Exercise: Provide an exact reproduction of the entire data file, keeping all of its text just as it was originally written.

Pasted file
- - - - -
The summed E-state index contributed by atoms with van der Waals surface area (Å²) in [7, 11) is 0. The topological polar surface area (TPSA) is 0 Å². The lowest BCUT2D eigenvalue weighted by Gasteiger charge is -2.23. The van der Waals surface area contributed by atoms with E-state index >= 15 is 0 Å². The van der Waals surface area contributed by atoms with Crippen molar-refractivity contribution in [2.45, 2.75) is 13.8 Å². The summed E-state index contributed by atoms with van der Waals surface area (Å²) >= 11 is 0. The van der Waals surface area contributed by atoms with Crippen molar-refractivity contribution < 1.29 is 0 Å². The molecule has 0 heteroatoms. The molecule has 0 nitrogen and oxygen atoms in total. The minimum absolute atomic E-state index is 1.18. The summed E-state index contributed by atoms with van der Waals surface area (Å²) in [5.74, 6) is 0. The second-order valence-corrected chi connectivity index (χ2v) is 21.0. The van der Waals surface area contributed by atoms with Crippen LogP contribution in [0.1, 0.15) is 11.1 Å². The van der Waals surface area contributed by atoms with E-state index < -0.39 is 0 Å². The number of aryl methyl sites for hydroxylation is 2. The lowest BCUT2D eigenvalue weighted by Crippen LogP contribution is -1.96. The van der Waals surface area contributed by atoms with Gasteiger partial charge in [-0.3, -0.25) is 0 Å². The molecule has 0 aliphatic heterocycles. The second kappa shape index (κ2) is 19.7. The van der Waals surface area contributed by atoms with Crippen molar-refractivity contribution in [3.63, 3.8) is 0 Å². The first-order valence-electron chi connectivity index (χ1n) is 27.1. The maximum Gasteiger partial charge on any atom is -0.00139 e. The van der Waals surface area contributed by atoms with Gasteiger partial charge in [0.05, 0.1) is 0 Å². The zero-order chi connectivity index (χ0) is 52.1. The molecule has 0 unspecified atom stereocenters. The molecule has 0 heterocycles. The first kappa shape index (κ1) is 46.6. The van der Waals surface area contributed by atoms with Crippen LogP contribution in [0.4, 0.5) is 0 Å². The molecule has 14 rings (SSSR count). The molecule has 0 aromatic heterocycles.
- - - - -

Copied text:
The summed E-state index contributed by atoms with van der Waals surface area (Å²) in [7, 11) is 0. The topological polar surface area (TPSA) is 0 Å². The lowest BCUT2D eigenvalue weighted by Gasteiger charge is -2.23. The van der Waals surface area contributed by atoms with E-state index >= 15 is 0 Å². The van der Waals surface area contributed by atoms with Crippen molar-refractivity contribution in [2.45, 2.75) is 13.8 Å². The summed E-state index contributed by atoms with van der Waals surface area (Å²) >= 11 is 0. The van der Waals surface area contributed by atoms with Crippen molar-refractivity contribution < 1.29 is 0 Å². The molecule has 0 heteroatoms. The molecule has 0 nitrogen and oxygen atoms in total. The minimum absolute atomic E-state index is 1.18. The summed E-state index contributed by atoms with van der Waals surface area (Å²) in [5.74, 6) is 0. The second-order valence-corrected chi connectivity index (χ2v) is 21.0. The van der Waals surface area contributed by atoms with Crippen LogP contribution in [0.1, 0.15) is 11.1 Å². The van der Waals surface area contributed by atoms with E-state index < -0.39 is 0 Å². The number of aryl methyl sites for hydroxylation is 2. The lowest BCUT2D eigenvalue weighted by Crippen LogP contribution is -1.96. The van der Waals surface area contributed by atoms with Gasteiger partial charge in [-0.3, -0.25) is 0 Å². The molecule has 0 aliphatic heterocycles. The second kappa shape index (κ2) is 19.7. The van der Waals surface area contributed by atoms with Crippen molar-refractivity contribution in [3.63, 3.8) is 0 Å². The first-order valence-electron chi connectivity index (χ1n) is 27.1. The maximum Gasteiger partial charge on any atom is -0.00139 e. The van der Waals surface area contributed by atoms with Gasteiger partial charge in [0.05, 0.1) is 0 Å². The zero-order chi connectivity index (χ0) is 52.1. The molecule has 0 unspecified atom stereocenters. The molecule has 0 heterocycles. The first kappa shape index (κ1) is 46.6. The van der Waals surface area contributed by atoms with Crippen LogP contribution in [0.4, 0.5) is 0 Å². The molecule has 14 rings (SSSR count). The molecule has 0 aromatic heterocycles.